Iran’s supreme leader Khamenei warns against US ‘deceit’
Iran’s supreme leader Ayatollah Ali Khamenei warned on Wednesday against American “deceit”, just days after the end of sanctions under a nuclear deal that the central bank said would unblock US $32 billion.world Updated: Jan 20, 2016 01:22 IST
Iran’s supreme leader Ayatollah Ali Khamenei warned on Wednesday against American “deceit”, just days after the end of sanctions under a nuclear deal that the central bank said would unblock US $32 billion.
The remarks underscored the still-strained relations between Tehran and Washington, which unveiled new missile-linked sanctions against Iran on Sunday almost as soon as the nuclear-related measures were scrapped.
In his first comments since the atomic agreement was implemented at the weekend, Khamenei told President Hassan Rouhani in a letter to “guard against deceit and violations of arrogant states particularly the United States”.
Rouhani wrote to Khamenei yesterday to provide an update after the UN atomic watchdog declared Saturday that Iran had met conditions stipulated in the nuclear deal.
“We have to watch if the other parties fulfil their commitments,” the supreme leader wrote in response.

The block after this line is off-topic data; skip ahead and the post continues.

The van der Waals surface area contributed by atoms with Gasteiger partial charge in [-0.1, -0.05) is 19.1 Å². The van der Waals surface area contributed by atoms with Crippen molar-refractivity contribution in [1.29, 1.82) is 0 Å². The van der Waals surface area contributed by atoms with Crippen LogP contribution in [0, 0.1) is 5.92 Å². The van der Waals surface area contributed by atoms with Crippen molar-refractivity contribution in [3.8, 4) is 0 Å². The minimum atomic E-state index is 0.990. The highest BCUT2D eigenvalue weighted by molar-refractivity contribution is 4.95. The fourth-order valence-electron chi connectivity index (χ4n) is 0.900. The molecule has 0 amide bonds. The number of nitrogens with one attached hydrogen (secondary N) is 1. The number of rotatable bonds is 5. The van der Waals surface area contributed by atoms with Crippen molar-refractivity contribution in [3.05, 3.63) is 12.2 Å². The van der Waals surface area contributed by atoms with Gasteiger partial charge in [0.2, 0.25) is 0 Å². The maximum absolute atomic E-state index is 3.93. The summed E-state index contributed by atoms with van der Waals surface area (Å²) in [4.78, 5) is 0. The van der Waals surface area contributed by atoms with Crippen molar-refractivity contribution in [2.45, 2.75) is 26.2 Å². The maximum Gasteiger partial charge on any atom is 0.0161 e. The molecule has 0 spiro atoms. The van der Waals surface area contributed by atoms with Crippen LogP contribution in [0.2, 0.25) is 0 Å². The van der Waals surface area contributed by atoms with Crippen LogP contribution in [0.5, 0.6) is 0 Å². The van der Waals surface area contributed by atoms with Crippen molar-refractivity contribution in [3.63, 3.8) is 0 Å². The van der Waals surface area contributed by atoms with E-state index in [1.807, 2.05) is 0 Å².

Washington cut diplomatic ties with Iran in 1979, when its embassy in Tehran was stormed by students, months after the Islamic revolution, leading to a 444-day hostage crisis.
Khamenei has never endorsed repairing relations with the US and has largely followed a similar tack to Iran’s late leader Ayatollah Ruhollah Khomeini, who dubbed America the “Great Satan”.
Opening up to the world cannot completely fix the economy, Rouhani said on Wednesday in a televised speech, warning the “difficult road has just begun”.
“Today is just the start for an innocent human who was kept chained unjustly by the hands and feet for 12 years,” said the president.
“Sanctions are gone but there is a long way between sanctions and development,” he said, speaking to an economics conference in Tehran.
“Today, our main problem is unemployment and recession, the lack of a booming economy and many structural and economic deficiencies.”
Iran hopes that steps to ease its isolation, including the re-admission of its banks to the SWIFT system of international transactions, will inject new vigour into the economy.
The central bank said that US $28 billion (25.8 billion euros) of the unfrozen funds would go to it and US $4 billion “will be transferred to the state treasury as the share of the government”.
The assets, which had been held in foreign banks, will be kept “in centralised and safe accounts” abroad, central bank chief Valiollah Seif was quoted by state television as saying, adding that the money could be used to pay for imports.
Iran’s economy suffered greatly under the international sanctions that since 2006 targeted the Islamic republic’s nuclear programme and financial system.